By Jesse Drucker (Bloomberg/Business Day)
Executive summary (SAIT Technical)
Google avoided $2bn in worldwide income taxes last year by shifting $9bn in revenue into a Bermuda shell company.The amount moved to Bermuda is equivalent to about 80% of Google’s pretax profit in 2011.
Google avoided about $2bn in worldwide income taxes last year by shifting $9.8bn in revenue into a Bermuda shell company, almost double the total from three years before, filings show.
By legally funnelling profits from overseas subsidiaries into Bermuda, which does not have corporate income tax, Google cut its overall tax rate almost in half.
The amount moved to Bermuda is equivalent to about 80% of Google’s pretax profit in 2011.
The increase in the internet search giant’s revenues routed to Bermuda, disclosed in a November 21 filing by a subsidiary in the Netherlands, could fuel outrage spreading across Europe and the US over corporate tax dodging.
Governments in France, the UK, Italy and Australia are probing Google’s tax avoidance as they seek to boost revenue during economic doldrums.
Last week, the European Commission urged member states to compile blacklists of tax havens and to adopt anti-abuse rules.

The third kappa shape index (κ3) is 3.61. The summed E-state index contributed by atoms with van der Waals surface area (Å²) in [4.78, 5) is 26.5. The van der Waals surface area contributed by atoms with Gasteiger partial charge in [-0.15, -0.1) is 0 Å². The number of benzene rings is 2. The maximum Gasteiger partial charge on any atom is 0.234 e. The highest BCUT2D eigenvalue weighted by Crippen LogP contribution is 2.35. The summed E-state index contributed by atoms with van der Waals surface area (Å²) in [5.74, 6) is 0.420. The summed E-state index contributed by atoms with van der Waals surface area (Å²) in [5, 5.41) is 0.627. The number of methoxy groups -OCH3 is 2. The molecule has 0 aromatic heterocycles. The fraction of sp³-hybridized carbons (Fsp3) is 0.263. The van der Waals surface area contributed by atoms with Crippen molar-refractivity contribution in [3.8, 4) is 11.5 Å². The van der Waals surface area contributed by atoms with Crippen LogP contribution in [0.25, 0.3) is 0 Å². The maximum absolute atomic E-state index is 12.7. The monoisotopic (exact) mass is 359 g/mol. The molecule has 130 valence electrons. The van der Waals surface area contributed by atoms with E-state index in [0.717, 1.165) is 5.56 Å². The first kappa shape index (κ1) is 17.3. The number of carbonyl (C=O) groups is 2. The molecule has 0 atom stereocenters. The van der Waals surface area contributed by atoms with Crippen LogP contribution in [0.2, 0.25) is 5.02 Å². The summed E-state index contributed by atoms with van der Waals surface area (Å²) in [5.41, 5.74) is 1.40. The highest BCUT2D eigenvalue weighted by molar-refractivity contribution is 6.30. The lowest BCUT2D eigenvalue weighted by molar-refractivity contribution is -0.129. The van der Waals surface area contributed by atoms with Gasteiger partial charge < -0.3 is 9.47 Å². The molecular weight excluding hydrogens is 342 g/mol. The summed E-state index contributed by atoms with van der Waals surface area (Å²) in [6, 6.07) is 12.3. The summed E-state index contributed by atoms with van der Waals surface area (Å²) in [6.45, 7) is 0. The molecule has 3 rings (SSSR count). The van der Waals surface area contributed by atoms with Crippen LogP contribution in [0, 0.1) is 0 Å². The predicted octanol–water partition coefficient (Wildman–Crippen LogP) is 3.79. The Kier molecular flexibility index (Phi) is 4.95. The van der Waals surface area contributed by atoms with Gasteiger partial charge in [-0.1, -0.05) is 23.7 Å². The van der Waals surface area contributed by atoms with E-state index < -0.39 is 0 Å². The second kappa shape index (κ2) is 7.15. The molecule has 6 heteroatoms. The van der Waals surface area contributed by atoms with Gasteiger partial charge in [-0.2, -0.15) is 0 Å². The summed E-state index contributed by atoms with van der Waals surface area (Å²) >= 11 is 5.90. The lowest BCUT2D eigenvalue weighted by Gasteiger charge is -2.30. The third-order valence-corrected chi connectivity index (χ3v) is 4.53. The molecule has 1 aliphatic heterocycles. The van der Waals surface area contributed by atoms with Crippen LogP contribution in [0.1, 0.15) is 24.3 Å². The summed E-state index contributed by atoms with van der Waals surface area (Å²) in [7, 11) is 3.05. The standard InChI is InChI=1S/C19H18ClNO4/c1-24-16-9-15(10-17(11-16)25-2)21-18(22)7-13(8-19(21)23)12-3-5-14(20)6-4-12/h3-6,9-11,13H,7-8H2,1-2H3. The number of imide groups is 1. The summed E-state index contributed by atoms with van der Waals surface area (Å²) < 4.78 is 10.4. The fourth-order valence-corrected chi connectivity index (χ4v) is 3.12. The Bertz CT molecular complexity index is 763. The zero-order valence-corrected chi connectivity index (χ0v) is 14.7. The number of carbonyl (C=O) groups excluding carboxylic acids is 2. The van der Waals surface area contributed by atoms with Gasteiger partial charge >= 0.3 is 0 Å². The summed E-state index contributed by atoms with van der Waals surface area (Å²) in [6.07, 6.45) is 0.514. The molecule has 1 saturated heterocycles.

Tax avoidance and evasion cost the European Union about €1-trillion a year.
"The tax strategy of Google and other multinationals is a deep embarrassment to governments around Europe," Tax Research director Richard Murphy said in Norfolk, England, on Monday.
"The political awareness now being created in the UK, and to a lesser degree elsewhere in Europe, is: it’s us or them. People understand that if Google doesn’t pay, somebody else has to pay, or services get cut."
Google said it complies with all tax rules, and its investment in European countries helps their economies. It said that in the UK, "we also employ more than 2,000 people, help hundreds of thousands of businesses to grow online, and invest millions supporting new tech businesses in East London".
Google has avoided billions of dollars in income taxes around the world using a pair of tax shelter strategies known as the Double Irish and Dutch Sandwich, which move royalties from subsidiaries in Ireland and the Netherlands to a Bermuda unit headquartered in a local law firm.
At a hearing last month in the UK, MPs pressed executives from Google, Amazon.com and Starbucks to explain why they did not pay more taxes there.